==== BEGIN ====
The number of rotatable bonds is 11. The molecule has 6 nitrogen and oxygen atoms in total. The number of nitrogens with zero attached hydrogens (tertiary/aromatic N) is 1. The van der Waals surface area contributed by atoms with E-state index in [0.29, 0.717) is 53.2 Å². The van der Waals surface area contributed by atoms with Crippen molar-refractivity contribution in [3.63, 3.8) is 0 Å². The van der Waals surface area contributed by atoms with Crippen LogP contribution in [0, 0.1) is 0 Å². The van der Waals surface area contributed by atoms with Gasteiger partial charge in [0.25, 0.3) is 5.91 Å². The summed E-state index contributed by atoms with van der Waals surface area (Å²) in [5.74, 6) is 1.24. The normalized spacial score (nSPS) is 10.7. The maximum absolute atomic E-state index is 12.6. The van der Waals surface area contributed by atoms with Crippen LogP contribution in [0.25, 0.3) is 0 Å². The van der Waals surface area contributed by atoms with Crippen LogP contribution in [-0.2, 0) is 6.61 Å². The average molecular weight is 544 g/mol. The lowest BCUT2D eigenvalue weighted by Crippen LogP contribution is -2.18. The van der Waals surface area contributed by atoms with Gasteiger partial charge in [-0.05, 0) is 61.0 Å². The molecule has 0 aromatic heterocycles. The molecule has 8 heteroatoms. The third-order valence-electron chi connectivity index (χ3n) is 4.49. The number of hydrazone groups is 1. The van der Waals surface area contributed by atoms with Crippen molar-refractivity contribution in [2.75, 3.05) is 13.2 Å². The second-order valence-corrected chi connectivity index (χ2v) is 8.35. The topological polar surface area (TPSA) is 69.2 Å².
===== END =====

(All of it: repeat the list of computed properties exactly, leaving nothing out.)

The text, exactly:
The number of rotatable bonds is 11. The molecule has 6 nitrogen and oxygen atoms in total. The number of nitrogens with zero attached hydrogens (tertiary/aromatic N) is 1. The van der Waals surface area contributed by atoms with E-state index in [0.29, 0.717) is 53.2 Å². The van der Waals surface area contributed by atoms with Crippen molar-refractivity contribution in [3.63, 3.8) is 0 Å². The van der Waals surface area contributed by atoms with Crippen LogP contribution in [0, 0.1) is 0 Å². The van der Waals surface area contributed by atoms with Gasteiger partial charge in [0.25, 0.3) is 5.91 Å². The summed E-state index contributed by atoms with van der Waals surface area (Å²) in [5.74, 6) is 1.24. The normalized spacial score (nSPS) is 10.7. The maximum absolute atomic E-state index is 12.6. The van der Waals surface area contributed by atoms with Crippen LogP contribution in [0.25, 0.3) is 0 Å². The van der Waals surface area contributed by atoms with Crippen LogP contribution in [-0.2, 0) is 6.61 Å². The average molecular weight is 544 g/mol. The lowest BCUT2D eigenvalue weighted by Crippen LogP contribution is -2.18. The van der Waals surface area contributed by atoms with Gasteiger partial charge in [-0.05, 0) is 61.0 Å². The molecule has 0 aromatic heterocycles. The molecule has 8 heteroatoms. The third-order valence-electron chi connectivity index (χ3n) is 4.49. The number of hydrazone groups is 1. The van der Waals surface area contributed by atoms with Crippen molar-refractivity contribution in [2.75, 3.05) is 13.2 Å². The second-order valence-corrected chi connectivity index (χ2v) is 8.35. The topological polar surface area (TPSA) is 69.2 Å².